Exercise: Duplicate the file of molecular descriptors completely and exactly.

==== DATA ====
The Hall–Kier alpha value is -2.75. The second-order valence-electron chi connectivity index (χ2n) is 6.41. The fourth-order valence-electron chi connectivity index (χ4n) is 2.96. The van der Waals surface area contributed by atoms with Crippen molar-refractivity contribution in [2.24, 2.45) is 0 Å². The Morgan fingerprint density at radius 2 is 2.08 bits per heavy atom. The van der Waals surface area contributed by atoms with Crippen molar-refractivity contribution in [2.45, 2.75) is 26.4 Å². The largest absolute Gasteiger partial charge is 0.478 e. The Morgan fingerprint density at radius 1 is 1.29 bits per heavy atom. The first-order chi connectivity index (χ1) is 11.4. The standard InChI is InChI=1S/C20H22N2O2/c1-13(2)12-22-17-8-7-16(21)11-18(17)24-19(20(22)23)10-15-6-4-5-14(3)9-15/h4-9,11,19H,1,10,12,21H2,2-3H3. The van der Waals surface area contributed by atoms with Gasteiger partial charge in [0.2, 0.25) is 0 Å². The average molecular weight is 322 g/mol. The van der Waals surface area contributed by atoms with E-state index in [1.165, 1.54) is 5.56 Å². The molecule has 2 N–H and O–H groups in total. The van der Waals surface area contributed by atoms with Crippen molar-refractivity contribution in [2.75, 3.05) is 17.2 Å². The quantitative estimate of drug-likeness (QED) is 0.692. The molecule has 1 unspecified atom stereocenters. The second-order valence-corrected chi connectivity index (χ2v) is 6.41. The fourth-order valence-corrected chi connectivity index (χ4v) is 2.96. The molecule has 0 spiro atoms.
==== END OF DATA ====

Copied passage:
The Hall–Kier alpha value is -2.75. The second-order valence-electron chi connectivity index (χ2n) is 6.41. The fourth-order valence-electron chi connectivity index (χ4n) is 2.96. The van der Waals surface area contributed by atoms with Crippen molar-refractivity contribution in [2.24, 2.45) is 0 Å². The Morgan fingerprint density at radius 2 is 2.08 bits per heavy atom. The van der Waals surface area contributed by atoms with Crippen molar-refractivity contribution in [2.45, 2.75) is 26.4 Å². The largest absolute Gasteiger partial charge is 0.478 e. The Morgan fingerprint density at radius 1 is 1.29 bits per heavy atom. The first-order chi connectivity index (χ1) is 11.4. The standard InChI is InChI=1S/C20H22N2O2/c1-13(2)12-22-17-8-7-16(21)11-18(17)24-19(20(22)23)10-15-6-4-5-14(3)9-15/h4-9,11,19H,1,10,12,21H2,2-3H3. The van der Waals surface area contributed by atoms with Gasteiger partial charge in [0.2, 0.25) is 0 Å². The average molecular weight is 322 g/mol. The van der Waals surface area contributed by atoms with E-state index in [1.165, 1.54) is 5.56 Å². The molecule has 2 N–H and O–H groups in total. The van der Waals surface area contributed by atoms with Crippen molar-refractivity contribution in [2.75, 3.05) is 17.2 Å². The quantitative estimate of drug-likeness (QED) is 0.692. The molecule has 1 unspecified atom stereocenters. The second-order valence-corrected chi connectivity index (χ2v) is 6.41. The fourth-order valence-corrected chi connectivity index (χ4v) is 2.96. The molecule has 0 spiro atoms.